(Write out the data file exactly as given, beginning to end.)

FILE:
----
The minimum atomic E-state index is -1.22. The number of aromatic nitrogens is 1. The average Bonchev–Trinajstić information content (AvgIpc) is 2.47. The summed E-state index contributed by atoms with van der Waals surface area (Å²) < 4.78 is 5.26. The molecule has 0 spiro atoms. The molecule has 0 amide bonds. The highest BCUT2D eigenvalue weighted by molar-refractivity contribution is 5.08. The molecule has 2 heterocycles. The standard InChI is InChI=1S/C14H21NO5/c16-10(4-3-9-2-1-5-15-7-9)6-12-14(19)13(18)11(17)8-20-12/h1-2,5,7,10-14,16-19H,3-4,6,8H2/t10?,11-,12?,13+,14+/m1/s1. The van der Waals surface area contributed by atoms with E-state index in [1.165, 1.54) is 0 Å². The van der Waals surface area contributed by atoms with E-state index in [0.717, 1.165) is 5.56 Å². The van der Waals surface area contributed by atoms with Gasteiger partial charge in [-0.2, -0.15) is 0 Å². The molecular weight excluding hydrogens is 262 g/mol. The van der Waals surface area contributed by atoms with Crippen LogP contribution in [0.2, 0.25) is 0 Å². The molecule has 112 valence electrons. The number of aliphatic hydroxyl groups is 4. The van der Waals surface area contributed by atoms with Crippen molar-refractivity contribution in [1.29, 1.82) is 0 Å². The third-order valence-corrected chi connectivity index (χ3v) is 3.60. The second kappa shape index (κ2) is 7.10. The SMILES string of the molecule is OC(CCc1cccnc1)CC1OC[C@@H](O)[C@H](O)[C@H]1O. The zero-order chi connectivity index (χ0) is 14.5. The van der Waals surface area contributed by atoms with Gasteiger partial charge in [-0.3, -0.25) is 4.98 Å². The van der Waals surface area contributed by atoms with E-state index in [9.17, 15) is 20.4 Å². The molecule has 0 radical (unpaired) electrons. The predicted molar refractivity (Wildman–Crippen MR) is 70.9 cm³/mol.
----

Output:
The minimum atomic E-state index is -1.22. The number of aromatic nitrogens is 1. The average Bonchev–Trinajstić information content (AvgIpc) is 2.47. The summed E-state index contributed by atoms with van der Waals surface area (Å²) < 4.78 is 5.26. The molecule has 0 spiro atoms. The molecule has 0 amide bonds. The highest BCUT2D eigenvalue weighted by molar-refractivity contribution is 5.08. The molecule has 2 heterocycles. The standard InChI is InChI=1S/C14H21NO5/c16-10(4-3-9-2-1-5-15-7-9)6-12-14(19)13(18)11(17)8-20-12/h1-2,5,7,10-14,16-19H,3-4,6,8H2/t10?,11-,12?,13+,14+/m1/s1. The van der Waals surface area contributed by atoms with E-state index in [1.165, 1.54) is 0 Å². The van der Waals surface area contributed by atoms with E-state index in [0.717, 1.165) is 5.56 Å². The van der Waals surface area contributed by atoms with Gasteiger partial charge in [-0.2, -0.15) is 0 Å². The molecular weight excluding hydrogens is 262 g/mol. The van der Waals surface area contributed by atoms with Crippen LogP contribution in [0.2, 0.25) is 0 Å². The molecule has 112 valence electrons. The number of aliphatic hydroxyl groups is 4. The van der Waals surface area contributed by atoms with Crippen molar-refractivity contribution in [1.29, 1.82) is 0 Å². The third-order valence-corrected chi connectivity index (χ3v) is 3.60. The second kappa shape index (κ2) is 7.10. The SMILES string of the molecule is OC(CCc1cccnc1)CC1OC[C@@H](O)[C@H](O)[C@H]1O. The zero-order chi connectivity index (χ0) is 14.5. The van der Waals surface area contributed by atoms with Gasteiger partial charge in [-0.3, -0.25) is 4.98 Å². The van der Waals surface area contributed by atoms with E-state index in [9.17, 15) is 20.4 Å². The molecule has 0 radical (unpaired) electrons. The predicted molar refractivity (Wildman–Crippen MR) is 70.9 cm³/mol.